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  • Russia Between ElectionsThe Travails of Liberalism
  • M. Steven Fish (bio)

Did Russia’s December 1995 parliamentary elections represent a step forward for democracy or a harbinger of its demise? The elections were generally free and fair, but their results seem to have revealed a portentous popular nostalgia for a radiant communist past. Paradoxically, the elections both refuted a clutch of assumptions that have informed the pessimistic conventional wisdom on the Russian electorate and revealed the decrepitude of present-day Russian liberalism. Let us first consider the assumptions—here labeled “myths”—that the elections have called into question.

Myth 1: Russians are politically passive. Due to the persistence of political-cultural stereotypes and to public-opinion polls showing that most Russians mistrust politicians and political institutions, Russian intellectuals and Western observers often have regarded the Russian population as politically sullen and disinterested. But nearly two-thirds of all Russian adults cast ballots in the elections for the Duma—a far greater proportion of the voting-age population than ever votes in national elections in the United States. Furthermore, fewer than 3 percent of Russian voters cast their ballots “against all parties,” down from the roughly 5 percent who made such a choice in 1993.

Myth 2: Russians long for a “man on horseback.” Three major parties in the 1995 elections were led by celebrated military heroes. Yet, contrary to earlier expectations, neither Aleksandr Lebed’s Congress of Russian Communities (CRC), nor Aleksandr Rutskoi’s Derzhava party, nor Boris Gromov’s My Fatherland party surmounted the 5 percent barrier required for parliamentary representation. They received a [End Page 105] combined total of 7.6 percent of the vote in the party-list portion of the balloting. This result does not rule out the possibility of a popular general—most likely Lebed—mounting a strong campaign for the presidency, but it does cast doubt on the notion that Russians await a man in epaulets to put the polity in order.

Myth 3: Russian voters, unaccustomed to democratic participation, are easily manipulated. The election’s clear winner, the Communist Party of the Russian Federation (CPRF), did virtually no advertising and spent a total of only 1.2 billion rubles (about a quarter of a million U.S. dollars) on the campaign. The government’s party, Our Home is Russia, led by Prime Minister Viktor Chernomyrdin, spent at least ten times more—and by some estimates far more than that—and won less than half the number of votes that the Communists captured. The Stable Russia party spent 1.7 billion rubles, most of it on television advertising, and received 0.12 percent of the vote. Thus, the Stable Russia party spent 21,500 rubles (about five U.S. dollars) for every vote it received, while the CPRF spent roughly 80 rubles (about one-and-a-half cents) per vote. Ivan Rybkin’s bloc, Democratic Choice of Russia (DVR), and the CRC each poured a great deal of money into television advertising—and each suffered a crushing defeat. The election results manifest little correlation between money and votes, indicating that advertising and media coverage had far less effect on Russians than they often have in the West.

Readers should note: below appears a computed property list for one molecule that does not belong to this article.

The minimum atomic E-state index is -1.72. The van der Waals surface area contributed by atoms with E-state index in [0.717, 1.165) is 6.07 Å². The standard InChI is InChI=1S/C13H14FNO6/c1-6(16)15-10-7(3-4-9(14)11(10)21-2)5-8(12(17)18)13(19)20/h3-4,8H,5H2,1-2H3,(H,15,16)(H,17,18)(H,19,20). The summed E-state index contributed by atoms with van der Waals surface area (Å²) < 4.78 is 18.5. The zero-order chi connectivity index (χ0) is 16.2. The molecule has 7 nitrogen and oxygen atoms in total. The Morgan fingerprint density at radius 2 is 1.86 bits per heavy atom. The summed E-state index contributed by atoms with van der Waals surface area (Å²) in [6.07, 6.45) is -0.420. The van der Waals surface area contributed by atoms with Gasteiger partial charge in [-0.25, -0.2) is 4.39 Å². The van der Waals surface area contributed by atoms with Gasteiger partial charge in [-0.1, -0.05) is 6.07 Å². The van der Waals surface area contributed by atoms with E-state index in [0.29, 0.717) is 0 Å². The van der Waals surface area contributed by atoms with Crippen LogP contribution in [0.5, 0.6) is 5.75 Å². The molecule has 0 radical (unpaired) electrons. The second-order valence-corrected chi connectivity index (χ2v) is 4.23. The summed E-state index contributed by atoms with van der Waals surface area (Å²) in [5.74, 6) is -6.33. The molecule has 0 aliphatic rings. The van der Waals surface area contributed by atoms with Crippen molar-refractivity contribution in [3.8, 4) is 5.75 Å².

Myth 4: Russians have embraced virulent nationalism. Three major parties—Rutskoi’s Derzhava, Lebed’s CRC, and Vladimir Zhirinovsky’s Liberal Democratic Party of Russia (LDP)—placed the “defense” of ethnic Russians at the top of their agendas. The first two suffered humiliating defeat. Zhirinovsky’s LDP comfortably crossed the threshold needed for parliamentary representation, but saw its take in the party-list balloting fall to less than half the number of votes that it received in December 1993. Fewer than one-fifth of voters endorsed nationalist parties. While there is no question that the entire political spectrum in Russia has shifted toward nationalism during the past several years, and that the CPRF has to some degree embraced it, the Communists’ nationalism is typically more “Soviet” than ethnic. Some of its leaders do hold ethnocentric views, but the CPRF touts public order and socioeconomic change more than nationalism per se and does not, in contrast with the LDP and the CRC, flaunt ethnic appeals.

Myth 5: Russians...

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pp. 105-117
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